3. The train will cover the distance from
Moscow to St. Petersburg in 3 hours
4. Had you planned your time better,
5. If they received all the necessary
equipment,

a) they would be able to carry out their


experiment.
b) if it moves at a speed of 250 km/h.
c) you wouldn't have come at the station
one minute before the train departure.
d) if the weather conditions had been
favorable.
e) he would repair the engine.

. 5. , ,
.

1. In 2007, high-speed trains traveling at 350 km/h were introduced in Spain.


2. British Railways operate more than 30,500 containers with an average tonnage capacity
of 3-4 tons.
3. The rails are called T-rails because of their shape.
4. Separate compartments in passenger carriages first appeared in Europe in 1873.
5. A project to connect Thailand to Laos by the high-speed railway has been delayed for an
indefinite time because of a lack of funds.
. 6. .

Q UINGHAI -T IBET

RAILWAY

The Quighai-Tibet railway (QTR) is a high-altitude railway that connects Xining2,


Qinghai Province, to Lhasa3, Tibet Autonomous Region, in China. The total length of the QTR
is 1,956 km. Construction of the 815 km section between Xining and Golmud4 was completed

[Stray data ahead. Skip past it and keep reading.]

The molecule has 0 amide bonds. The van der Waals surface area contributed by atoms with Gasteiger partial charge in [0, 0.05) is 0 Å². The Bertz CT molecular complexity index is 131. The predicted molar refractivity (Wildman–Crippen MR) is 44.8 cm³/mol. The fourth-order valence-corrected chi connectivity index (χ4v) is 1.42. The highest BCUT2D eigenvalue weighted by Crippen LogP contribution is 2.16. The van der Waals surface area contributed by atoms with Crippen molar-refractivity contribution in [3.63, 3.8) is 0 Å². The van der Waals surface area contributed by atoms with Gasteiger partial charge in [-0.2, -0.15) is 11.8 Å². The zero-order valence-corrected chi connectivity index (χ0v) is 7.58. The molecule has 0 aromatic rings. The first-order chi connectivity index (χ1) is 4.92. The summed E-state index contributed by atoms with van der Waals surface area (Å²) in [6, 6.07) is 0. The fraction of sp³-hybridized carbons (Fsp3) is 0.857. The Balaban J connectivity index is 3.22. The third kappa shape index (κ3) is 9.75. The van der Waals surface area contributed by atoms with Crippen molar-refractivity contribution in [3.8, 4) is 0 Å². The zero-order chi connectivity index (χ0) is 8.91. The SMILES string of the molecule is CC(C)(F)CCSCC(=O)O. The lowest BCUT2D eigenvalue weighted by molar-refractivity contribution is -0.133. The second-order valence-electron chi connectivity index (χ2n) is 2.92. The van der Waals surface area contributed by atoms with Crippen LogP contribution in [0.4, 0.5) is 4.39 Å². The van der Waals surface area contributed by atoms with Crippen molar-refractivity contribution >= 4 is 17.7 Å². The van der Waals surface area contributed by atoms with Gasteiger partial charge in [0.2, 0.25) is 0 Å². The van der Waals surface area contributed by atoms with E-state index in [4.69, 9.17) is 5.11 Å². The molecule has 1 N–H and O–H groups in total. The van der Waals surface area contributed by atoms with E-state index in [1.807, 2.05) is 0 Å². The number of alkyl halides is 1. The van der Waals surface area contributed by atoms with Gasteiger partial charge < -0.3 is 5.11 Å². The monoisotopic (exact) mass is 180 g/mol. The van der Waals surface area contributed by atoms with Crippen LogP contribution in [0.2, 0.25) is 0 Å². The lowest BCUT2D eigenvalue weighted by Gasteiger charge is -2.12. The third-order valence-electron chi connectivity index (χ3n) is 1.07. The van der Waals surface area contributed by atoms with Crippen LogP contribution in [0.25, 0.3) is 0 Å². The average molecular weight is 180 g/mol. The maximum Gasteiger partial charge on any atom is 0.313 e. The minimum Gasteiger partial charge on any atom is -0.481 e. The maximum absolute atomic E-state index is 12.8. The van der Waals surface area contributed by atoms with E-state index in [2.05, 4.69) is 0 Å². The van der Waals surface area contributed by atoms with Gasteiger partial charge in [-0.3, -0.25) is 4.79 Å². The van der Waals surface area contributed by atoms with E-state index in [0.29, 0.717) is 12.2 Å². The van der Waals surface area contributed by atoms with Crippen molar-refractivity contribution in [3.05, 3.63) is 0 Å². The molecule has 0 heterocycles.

by 1984. The 1,142 km section between Golmud and Lhasa was inaugurated on 1 July 2006 by
president Hu Jintao. This worlds highest railway5 is considered one of China's major
accomplishments of the 21st century.
More than 960 km, or over 80% of the Golmud-Lhasa section, runs at altitudes in excess
of 4,000m above sea level. There are 44 railway stations, among them Tanggula6 Mountain, at
5,068 m the world's highest station. 675 bridges, totalling 160 km are built and about 550 km of
the railway is laid on permafrost.
A lot of technical difficulties connected with building railroad tracks at this altitude and
on permafrost area had to be overcome. Among them were freezing temperatures all year
round, lack of oxygen, fierce sandstorms, frozen soil and strong ultraviolet radiation.
The Tibet Railway project involved more than 20,000 workers and over 6,000 pieces of
equipment. Construction workers were supported by more than 600 medical staff. Workers
were often sent for breaks in lowland areas. 17 oxygen tents were provided along the length of
28

the line. In the Kunlun7 Mountain tunnel, workers had to carry 5kg oxygen cylinders to assist
breathing. In the Fenghuoshan8 tunnel, an oxygen-producing station was specially built.
The railway was opened to regular service in October 2006. Since that time, 5 passenger
trains have run between Golmud and Lhasa, and one more train between Xining and Golmud.
The operational speed is 120 kmh, 100 kmh over sections laid on permafrost. The trains are